No Justice for Tony Robinson: An Update from Madison
On Tuesday, May 12th, Dane County District Attorney Ismael Ozanne announced that the state would not prosecute Matt Kenny, the white Madison police officer who shot and killed 19-year old Tony Robinson on March 6th. Speaking at a packed press conference, the prosecutor stated that Kenny had executed “the lawful use of deadly force” and would not face criminal charges for firing seven close-range rounds into the unarmed African-American youth. Narrating the chain of events that led to what climaxed in but a few seconds of deadly fire, the DA stated that Kenny was justified in using deadly force after the teen, under the influence of hallucinogenic mushrooms, assaulted the officer in a narrow apartment stairway on the city’s East Side.
Coming on the heels of a number of police killings of unarmed Black youth--among them that of Michael Brown at Ferguson, Eric Garner in New York, Dontre Hamilton in Milwaukee--the Madison shooting drew national attention and raised serious concerns regarding whether justice would be served in a city known for its liberal and progressive politics and tolerant “most livable city” environment. Few anticipated a different ruling while many across the city wondered what the popular response might be, especially with the preceding reactions to police killings in Baltimore, Ferguson and elsewhere. The response in the days since Ozone’s announcement have nevertheless remained peaceful.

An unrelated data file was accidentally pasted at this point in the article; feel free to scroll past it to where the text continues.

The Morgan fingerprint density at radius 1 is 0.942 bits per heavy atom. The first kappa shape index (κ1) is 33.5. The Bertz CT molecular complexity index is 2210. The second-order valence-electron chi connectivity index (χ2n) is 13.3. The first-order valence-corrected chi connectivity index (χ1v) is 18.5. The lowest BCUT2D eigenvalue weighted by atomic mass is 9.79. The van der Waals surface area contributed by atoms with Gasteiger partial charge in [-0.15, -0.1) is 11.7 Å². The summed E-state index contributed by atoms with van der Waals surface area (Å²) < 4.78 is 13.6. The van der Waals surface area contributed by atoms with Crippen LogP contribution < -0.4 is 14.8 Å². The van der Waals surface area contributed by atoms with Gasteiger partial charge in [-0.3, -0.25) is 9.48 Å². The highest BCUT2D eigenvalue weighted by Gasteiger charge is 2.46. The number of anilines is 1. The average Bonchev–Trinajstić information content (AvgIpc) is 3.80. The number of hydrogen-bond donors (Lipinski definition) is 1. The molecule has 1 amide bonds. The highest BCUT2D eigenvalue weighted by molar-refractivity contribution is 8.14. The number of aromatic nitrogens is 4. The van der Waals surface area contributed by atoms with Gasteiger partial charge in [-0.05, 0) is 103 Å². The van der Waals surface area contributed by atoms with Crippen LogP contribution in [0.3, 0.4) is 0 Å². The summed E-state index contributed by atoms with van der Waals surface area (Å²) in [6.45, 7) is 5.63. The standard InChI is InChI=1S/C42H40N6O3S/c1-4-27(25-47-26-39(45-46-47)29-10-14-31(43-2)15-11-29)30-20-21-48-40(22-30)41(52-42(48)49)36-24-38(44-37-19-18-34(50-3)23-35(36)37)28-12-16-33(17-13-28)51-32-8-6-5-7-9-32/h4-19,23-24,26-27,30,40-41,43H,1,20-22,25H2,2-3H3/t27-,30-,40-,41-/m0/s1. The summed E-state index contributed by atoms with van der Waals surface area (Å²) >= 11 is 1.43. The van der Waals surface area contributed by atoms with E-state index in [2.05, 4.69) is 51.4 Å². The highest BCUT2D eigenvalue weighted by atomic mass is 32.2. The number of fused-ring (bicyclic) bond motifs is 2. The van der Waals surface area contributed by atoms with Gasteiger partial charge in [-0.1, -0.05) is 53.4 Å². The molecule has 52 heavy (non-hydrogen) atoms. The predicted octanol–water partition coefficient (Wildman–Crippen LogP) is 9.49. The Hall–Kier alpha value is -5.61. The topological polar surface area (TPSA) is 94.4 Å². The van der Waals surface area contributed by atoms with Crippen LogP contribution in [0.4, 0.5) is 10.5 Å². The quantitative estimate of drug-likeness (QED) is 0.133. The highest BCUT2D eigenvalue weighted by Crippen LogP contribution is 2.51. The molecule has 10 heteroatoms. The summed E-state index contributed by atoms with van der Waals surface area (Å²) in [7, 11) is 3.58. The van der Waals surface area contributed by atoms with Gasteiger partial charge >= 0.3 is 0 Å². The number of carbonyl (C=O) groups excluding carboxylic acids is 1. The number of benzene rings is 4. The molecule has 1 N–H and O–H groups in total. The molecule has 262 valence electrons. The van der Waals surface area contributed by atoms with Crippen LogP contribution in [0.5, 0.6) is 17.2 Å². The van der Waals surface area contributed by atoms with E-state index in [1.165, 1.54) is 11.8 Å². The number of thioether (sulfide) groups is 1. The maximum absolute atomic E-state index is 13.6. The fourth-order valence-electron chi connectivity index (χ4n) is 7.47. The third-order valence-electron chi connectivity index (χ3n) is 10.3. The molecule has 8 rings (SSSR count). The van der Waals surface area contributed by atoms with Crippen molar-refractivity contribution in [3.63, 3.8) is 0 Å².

A May 12th protest following the district attorney decision not to charge the officer in fatal shooting of Tony Robinson.
There had been large scale demonstration and protests immediately after Robinson was killed. Upwards of 2,000 protestors, largely from area high schools, filled the state capitol rotunda and marched through Madison’s downtown streets two days after the shooting. While smaller in number, demonstrations and community mobilizations continued, organized primarily by the Young, Gifted and Black Coalition (YGB), the local expression of the national “Black Lives Matter” movement. Street protests, all of them peaceful, such as one going from the State Department of Corrections to Governor Scott Walker’s mansion and a more recent traffic blocking rally in front of the city’s East High School demanding not just “Justice for Tony,” but a set of broader demands focusing on institutional and structural racism in the “liberal city”.